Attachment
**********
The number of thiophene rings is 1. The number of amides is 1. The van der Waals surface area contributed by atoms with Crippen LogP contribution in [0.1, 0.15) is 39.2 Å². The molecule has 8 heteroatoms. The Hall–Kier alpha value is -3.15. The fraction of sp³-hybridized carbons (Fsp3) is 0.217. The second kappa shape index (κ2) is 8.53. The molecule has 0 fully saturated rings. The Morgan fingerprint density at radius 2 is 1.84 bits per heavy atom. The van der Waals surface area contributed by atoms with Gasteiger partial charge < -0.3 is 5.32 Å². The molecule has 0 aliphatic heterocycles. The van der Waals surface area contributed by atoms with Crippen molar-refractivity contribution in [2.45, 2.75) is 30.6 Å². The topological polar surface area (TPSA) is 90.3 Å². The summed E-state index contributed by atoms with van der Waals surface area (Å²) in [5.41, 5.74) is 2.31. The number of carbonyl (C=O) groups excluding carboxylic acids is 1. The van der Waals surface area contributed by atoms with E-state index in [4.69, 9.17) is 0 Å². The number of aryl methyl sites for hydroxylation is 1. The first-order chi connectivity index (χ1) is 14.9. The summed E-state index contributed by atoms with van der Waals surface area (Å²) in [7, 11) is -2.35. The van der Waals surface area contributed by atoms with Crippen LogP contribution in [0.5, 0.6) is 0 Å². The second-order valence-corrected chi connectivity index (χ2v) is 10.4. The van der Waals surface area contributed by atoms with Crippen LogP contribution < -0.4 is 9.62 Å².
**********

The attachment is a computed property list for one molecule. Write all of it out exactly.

The number of thiophene rings is 1. The number of amides is 1. The van der Waals surface area contributed by atoms with Crippen LogP contribution in [0.1, 0.15) is 39.2 Å². The molecule has 8 heteroatoms. The Hall–Kier alpha value is -3.15. The fraction of sp³-hybridized carbons (Fsp3) is 0.217. The second kappa shape index (κ2) is 8.53. The molecule has 0 fully saturated rings. The Morgan fingerprint density at radius 2 is 1.84 bits per heavy atom. The van der Waals surface area contributed by atoms with Gasteiger partial charge < -0.3 is 5.32 Å². The molecule has 0 aliphatic heterocycles. The van der Waals surface area contributed by atoms with Crippen molar-refractivity contribution in [2.45, 2.75) is 30.6 Å². The topological polar surface area (TPSA) is 90.3 Å². The summed E-state index contributed by atoms with van der Waals surface area (Å²) in [5.41, 5.74) is 2.31. The number of carbonyl (C=O) groups excluding carboxylic acids is 1. The van der Waals surface area contributed by atoms with E-state index in [4.69, 9.17) is 0 Å². The number of aryl methyl sites for hydroxylation is 1. The first-order chi connectivity index (χ1) is 14.9. The summed E-state index contributed by atoms with van der Waals surface area (Å²) in [7, 11) is -2.35. The van der Waals surface area contributed by atoms with Crippen LogP contribution in [0.5, 0.6) is 0 Å². The second-order valence-corrected chi connectivity index (χ2v) is 10.4. The van der Waals surface area contributed by atoms with Crippen LogP contribution < -0.4 is 9.62 Å².